Tuch’s OT goal gives Boston College title over Boston University in Beanpot’s first 1-0 game

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Boston College coach Jerry York, Beanpot director Steve Nazro and Eagles captains Teddy Doherty, Steve Santini, Chris Calnan and Ian McCoshen pose with the Beanpot (photo: Melissa Wade).

On a night when the weather was as bad as could be for a Beanpot finale, the two teams — No. 3 Boston College and No. 7 Boston University — combined for a game that was historically low-scoring.

Boston College’s 1-0 overtime victory on Monday at TD Garden in Boston was spurred by Alex Tuch’s overtime goal at 1:57 of the extra period.

Beanpot 2016

Semifinals: Feb. 1

No. 4 Boston College 3, No. 7 Harvard 2 | For Harvard, special teams trouble means another loss to Boston College, Beanpot heartbreak

No. 9 Boston University 3, Northeastern 1 | After year off, Boston University's Maguire regains his focus and shines in Beanpot semi

Feb. 8

Third place: Northeastern 5, Harvard 1

Championship: Boston College 1, Boston University 0 (OT)

“[Zach] Sanford made a nice play to me in the middle,” Tuch said of the game-winning play in a TV interview. “And I made a play post-in with [Sanford] driving the net and it was a good goal.”

Good goal to say the least. In fact, the goal was historic.

The game, played in front of a less-than-capacity crowd at the TD Garden, went through 60 minutes without a single goal, the first time in the tournament’s 64-year history.

Thus the 1-0 decision will stand forever as the lowest-scoring game in the tournament’s history.

“That was one of the classic Beanpot finals that I’ve been involved with,” said BC coach Jerry York, who won his sixth Beanpot title in the last seven years. “Both goaltenders kept each other in the game. To keep it 0-0 with these offensive weapons is quite impressive.”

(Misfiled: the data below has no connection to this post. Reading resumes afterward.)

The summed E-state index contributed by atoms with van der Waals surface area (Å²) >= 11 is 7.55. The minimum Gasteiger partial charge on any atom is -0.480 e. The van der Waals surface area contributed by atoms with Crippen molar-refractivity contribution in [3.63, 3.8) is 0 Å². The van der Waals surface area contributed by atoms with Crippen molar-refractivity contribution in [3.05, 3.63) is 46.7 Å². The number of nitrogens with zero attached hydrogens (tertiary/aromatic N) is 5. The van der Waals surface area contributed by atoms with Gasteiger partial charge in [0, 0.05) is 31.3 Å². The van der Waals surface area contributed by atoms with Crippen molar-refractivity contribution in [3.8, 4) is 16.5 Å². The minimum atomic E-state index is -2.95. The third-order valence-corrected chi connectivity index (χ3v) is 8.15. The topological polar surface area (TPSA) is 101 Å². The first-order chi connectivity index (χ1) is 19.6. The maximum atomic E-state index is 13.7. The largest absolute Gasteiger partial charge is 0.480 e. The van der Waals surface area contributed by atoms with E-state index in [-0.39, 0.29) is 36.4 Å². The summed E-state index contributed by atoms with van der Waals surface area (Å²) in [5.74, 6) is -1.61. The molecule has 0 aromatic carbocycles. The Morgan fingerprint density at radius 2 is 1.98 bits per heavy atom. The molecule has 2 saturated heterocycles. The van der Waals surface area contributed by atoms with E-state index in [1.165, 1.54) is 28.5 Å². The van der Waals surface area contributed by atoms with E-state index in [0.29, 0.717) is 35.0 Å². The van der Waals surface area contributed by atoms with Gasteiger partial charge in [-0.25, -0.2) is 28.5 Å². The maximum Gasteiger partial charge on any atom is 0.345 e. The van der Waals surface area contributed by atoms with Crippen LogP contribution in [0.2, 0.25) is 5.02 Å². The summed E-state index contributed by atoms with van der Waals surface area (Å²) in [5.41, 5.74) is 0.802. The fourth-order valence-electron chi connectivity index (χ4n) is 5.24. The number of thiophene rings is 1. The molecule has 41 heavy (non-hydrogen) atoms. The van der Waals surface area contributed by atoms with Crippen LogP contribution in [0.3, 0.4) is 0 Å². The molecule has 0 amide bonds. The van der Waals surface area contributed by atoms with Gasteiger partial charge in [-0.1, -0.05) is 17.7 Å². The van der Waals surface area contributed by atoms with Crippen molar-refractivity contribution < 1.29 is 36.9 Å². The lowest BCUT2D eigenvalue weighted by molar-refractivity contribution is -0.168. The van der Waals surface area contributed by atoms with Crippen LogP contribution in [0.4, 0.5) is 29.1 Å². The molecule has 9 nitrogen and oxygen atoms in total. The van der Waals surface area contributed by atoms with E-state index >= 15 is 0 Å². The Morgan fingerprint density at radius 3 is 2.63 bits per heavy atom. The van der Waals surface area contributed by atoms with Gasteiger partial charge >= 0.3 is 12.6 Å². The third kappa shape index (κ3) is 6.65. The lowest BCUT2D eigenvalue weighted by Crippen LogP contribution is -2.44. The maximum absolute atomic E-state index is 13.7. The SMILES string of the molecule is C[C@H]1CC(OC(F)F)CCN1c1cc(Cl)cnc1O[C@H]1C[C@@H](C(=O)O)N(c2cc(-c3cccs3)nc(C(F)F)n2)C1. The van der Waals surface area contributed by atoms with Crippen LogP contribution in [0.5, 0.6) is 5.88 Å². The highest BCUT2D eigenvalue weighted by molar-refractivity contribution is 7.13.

The overtime game-winner came after regulation play that began as an exciting back-and-forth game but slowly began looking more like Sunday’s Super Bowl between Denver and Carolina. It was possibly one of the better defensive games, particularly over the final 40 minutes of regulation, that each team has played this season.

The first period of the game, despite that Boston College mustered 23 shots to BU’s 12, will be most remembered for a 29-minute stoppage as the TD Garden’s lights failed. Teams sat on the bench for much of the stoppage and, minutes after heading to the locker room for what seemed like an early intermission, returned to complete the stanza.

At the time of the break, BC had a 14-5 shot advantage and the Eagles held the advantage over the final 11 minutes 9-7. BC maintained its territorial edge but not as significantly after the extended and unscheduled rest.

Not much changed in the second period, except the shot totals. Although BC held a 9-8 advantage, neither team sustained offense despite two power-play attempts for the Eagles, which mustered little offense.

Another slow third period led to the overtime, but little of that was played after Tuch mustered the time and space he needed.

When asked what he was thinking on the play, York’s thoughts were simple.

“Just shoot the puck. Just shoot the puck,” said York. “Keep it inside the post.”

The victory ended a dream-like tournament, however, for Boston University netminder Sean Maguire. Maguire received the Eberly Award as the tournament’s top netminder and also took home the event’s MVP honors.

“I wanted to win this really bad this year,” said Maguire. “It’s my last chance. I gave it my best effort and gave it my all. It was my best.”

Thatcher Demko made 30 saves for the Eagles.